Dozens of Cuban ‘Mules’ Are Trapped in Haiti Due to the Crisis of Violence

One of the groups of Cubans from Camagüey that was stranded in Haiti. / Screen capture

14ymedio bigger14ymedio, Madrid, 7 March 2024 — Some 258 Cubans remain stranded in Port-au-Prince, the capital of Haiti. The flight that was supposed to leave for Havana last Thursday, February 29, was hit by gunfire from armed gangs that have the country in a state of suspension. Haiti is a destination coveted by mules for their purchases, but the violence has led to the cancellation of all flights.

Cuba’s Minister of Foreign Affairs, Bruno Rodríguez, said on Wednesday that the Embassy “is making arrangements to guarantee the safe return of Cubans residing and in transit in that country, in the face of the increase in violence by criminal gangs and clashes with law enforcement.”

The minister stated that the situation of the Cubans is being addressed precisely on the day that some of those affected began to make their situation public through videos disseminated on their social networks. Among them there are groups from Havana, Camagüey and Santiago that have shared their situation, which they describe as distressing due to the lack of explanations from the airline and the climate of insecurity that has led the Haitian authorities to declare a state of emergency.

“We are here practically without resources, and we want to know if Sunrise Airways will respond and send us a flight”

“We are practically without resources, and we want to know if Sunrise Airways is sending us a flight because we haven’t received any communication from them. They sent us home without a response; they don’t answer our emails and don’t respond to messages,” says one of the victims. “Thankfully, we have a friend who takes care of the rent and is making a great effort to bring us food,” adds another. “We need answers of any kind, both from the Cuban Government and from Sunrise Airways.”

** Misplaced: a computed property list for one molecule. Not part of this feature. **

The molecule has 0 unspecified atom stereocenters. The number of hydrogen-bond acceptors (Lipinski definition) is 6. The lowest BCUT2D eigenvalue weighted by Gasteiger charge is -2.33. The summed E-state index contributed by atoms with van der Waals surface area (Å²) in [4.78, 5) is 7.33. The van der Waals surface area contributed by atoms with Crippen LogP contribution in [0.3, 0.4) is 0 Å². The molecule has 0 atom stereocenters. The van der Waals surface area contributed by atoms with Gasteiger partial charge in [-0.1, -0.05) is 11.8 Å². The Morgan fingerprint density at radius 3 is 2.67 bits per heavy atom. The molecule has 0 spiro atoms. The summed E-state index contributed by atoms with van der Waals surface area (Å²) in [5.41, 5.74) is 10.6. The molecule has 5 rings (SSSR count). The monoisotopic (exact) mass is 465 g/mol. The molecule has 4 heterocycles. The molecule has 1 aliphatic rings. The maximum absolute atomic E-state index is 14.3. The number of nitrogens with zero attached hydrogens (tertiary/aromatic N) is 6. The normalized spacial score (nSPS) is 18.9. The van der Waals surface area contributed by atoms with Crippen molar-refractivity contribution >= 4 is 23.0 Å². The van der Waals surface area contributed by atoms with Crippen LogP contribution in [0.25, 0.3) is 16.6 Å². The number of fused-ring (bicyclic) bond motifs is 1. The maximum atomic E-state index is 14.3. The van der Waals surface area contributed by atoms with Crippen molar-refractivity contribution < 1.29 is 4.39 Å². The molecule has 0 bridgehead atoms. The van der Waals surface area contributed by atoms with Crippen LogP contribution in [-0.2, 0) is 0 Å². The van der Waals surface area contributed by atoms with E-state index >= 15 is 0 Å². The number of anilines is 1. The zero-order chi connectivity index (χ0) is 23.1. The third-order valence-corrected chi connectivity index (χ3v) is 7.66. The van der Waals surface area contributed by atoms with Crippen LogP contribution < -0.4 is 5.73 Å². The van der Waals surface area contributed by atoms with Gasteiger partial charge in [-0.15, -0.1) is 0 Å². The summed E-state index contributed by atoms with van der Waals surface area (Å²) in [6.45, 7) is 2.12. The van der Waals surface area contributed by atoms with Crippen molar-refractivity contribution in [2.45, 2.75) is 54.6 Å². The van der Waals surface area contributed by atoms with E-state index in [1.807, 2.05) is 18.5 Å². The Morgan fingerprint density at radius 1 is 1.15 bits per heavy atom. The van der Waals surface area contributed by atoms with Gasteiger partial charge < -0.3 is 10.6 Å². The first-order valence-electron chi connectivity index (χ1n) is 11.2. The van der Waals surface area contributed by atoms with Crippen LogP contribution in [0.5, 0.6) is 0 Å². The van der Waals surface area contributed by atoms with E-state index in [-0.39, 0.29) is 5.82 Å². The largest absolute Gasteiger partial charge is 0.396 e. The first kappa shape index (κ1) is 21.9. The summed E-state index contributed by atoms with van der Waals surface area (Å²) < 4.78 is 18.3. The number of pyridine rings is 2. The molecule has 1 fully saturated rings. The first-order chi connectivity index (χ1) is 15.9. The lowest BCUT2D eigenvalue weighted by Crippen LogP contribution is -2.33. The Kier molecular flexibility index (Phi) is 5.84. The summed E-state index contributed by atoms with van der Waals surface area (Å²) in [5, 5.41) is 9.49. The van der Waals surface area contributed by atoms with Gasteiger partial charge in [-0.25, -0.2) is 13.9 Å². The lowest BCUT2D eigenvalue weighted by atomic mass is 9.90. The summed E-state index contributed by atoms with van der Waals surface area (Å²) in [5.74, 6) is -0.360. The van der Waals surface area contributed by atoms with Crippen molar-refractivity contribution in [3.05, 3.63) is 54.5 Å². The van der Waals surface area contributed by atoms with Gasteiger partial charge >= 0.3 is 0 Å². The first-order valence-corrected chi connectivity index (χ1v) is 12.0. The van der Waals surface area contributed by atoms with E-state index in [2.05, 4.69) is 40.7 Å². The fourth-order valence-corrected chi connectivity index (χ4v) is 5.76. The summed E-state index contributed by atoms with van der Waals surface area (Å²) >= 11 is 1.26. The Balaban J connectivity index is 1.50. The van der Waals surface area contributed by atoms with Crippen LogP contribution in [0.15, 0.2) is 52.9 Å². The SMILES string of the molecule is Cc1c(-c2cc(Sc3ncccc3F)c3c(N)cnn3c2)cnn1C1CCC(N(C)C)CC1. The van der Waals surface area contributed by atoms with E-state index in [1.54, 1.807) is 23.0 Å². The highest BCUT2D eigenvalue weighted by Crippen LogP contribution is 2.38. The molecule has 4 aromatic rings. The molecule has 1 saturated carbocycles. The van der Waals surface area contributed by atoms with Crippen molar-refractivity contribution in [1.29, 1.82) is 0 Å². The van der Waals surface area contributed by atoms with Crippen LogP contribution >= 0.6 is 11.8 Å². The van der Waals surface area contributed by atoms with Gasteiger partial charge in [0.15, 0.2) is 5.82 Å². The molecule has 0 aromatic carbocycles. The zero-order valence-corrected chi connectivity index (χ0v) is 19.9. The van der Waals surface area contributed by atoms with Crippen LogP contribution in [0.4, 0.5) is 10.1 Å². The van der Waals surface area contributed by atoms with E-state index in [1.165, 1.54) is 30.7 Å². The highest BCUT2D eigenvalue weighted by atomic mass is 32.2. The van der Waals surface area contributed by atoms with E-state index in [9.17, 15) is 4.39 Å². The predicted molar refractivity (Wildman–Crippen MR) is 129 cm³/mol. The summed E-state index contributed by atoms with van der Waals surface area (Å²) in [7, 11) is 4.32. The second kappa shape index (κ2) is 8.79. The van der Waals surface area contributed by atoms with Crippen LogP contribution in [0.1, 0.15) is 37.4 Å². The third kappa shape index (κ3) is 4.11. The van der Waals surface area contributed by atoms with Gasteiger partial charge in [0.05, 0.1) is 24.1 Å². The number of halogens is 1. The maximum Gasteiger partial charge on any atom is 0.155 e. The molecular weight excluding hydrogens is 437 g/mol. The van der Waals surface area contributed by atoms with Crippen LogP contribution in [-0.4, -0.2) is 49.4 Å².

In another video, a man from Camagüey whose flight was canceled on Friday, March 1, complains that the airline doesn’t respond at all and their families are worried. They themselves are afraid.

Sunrise Airways, a Haitian company that maintains several routes to Cuba, released a statement last Tuesday in which it asked that it be contacted by email or instant message to reschedule their flights. “Dear passengers, please keep in mind that, for security reasons, all our flights are suspended until further notice. Please contact us to reschedule your flight. We appreciate your understanding and apologize for any inconvenience,” reads the short text.

Fifty affected people have reacted, demanding that their money be returned and that they be immediately provided with transport, but the airline insists on saying that the situation exceeds its capacity, since it is about the safety of passengers and crew. In addition, and to the disappointment of travelers who threaten to sue, the company specifies that the terms and conditions of ticket purchase indicate that there is no refund, and it posts a link where passengers can verify the statement.